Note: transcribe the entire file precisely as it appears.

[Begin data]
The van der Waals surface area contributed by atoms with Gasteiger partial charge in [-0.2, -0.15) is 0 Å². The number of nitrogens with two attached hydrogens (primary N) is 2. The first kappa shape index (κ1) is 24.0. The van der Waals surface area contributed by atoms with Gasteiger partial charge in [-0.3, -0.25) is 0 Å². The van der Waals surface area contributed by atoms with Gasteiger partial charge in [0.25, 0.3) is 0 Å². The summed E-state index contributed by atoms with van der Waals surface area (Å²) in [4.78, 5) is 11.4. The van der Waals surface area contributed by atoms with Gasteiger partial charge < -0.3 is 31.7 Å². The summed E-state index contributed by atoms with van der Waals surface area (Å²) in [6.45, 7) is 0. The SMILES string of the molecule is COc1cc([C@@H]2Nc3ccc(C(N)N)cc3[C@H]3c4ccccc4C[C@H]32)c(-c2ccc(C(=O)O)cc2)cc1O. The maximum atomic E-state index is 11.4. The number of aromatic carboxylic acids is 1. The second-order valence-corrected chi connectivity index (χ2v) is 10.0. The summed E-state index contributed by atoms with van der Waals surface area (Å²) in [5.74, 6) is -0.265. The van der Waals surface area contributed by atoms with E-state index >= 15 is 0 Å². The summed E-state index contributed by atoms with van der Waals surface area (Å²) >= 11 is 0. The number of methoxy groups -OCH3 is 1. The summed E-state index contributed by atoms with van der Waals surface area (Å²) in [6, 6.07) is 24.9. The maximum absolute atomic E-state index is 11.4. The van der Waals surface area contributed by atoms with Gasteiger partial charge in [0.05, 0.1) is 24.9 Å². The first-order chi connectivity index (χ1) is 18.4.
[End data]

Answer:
The van der Waals surface area contributed by atoms with Gasteiger partial charge in [-0.2, -0.15) is 0 Å². The number of nitrogens with two attached hydrogens (primary N) is 2. The first kappa shape index (κ1) is 24.0. The van der Waals surface area contributed by atoms with Gasteiger partial charge in [-0.3, -0.25) is 0 Å². The van der Waals surface area contributed by atoms with Gasteiger partial charge in [0.25, 0.3) is 0 Å². The summed E-state index contributed by atoms with van der Waals surface area (Å²) in [4.78, 5) is 11.4. The van der Waals surface area contributed by atoms with Gasteiger partial charge < -0.3 is 31.7 Å². The summed E-state index contributed by atoms with van der Waals surface area (Å²) in [6.45, 7) is 0. The SMILES string of the molecule is COc1cc([C@@H]2Nc3ccc(C(N)N)cc3[C@H]3c4ccccc4C[C@H]32)c(-c2ccc(C(=O)O)cc2)cc1O. The maximum atomic E-state index is 11.4. The number of aromatic carboxylic acids is 1. The second-order valence-corrected chi connectivity index (χ2v) is 10.0. The summed E-state index contributed by atoms with van der Waals surface area (Å²) in [5.74, 6) is -0.265. The van der Waals surface area contributed by atoms with E-state index >= 15 is 0 Å². The summed E-state index contributed by atoms with van der Waals surface area (Å²) >= 11 is 0. The number of methoxy groups -OCH3 is 1. The summed E-state index contributed by atoms with van der Waals surface area (Å²) in [6, 6.07) is 24.9. The maximum absolute atomic E-state index is 11.4. The van der Waals surface area contributed by atoms with Gasteiger partial charge in [0.05, 0.1) is 24.9 Å². The first-order chi connectivity index (χ1) is 18.4.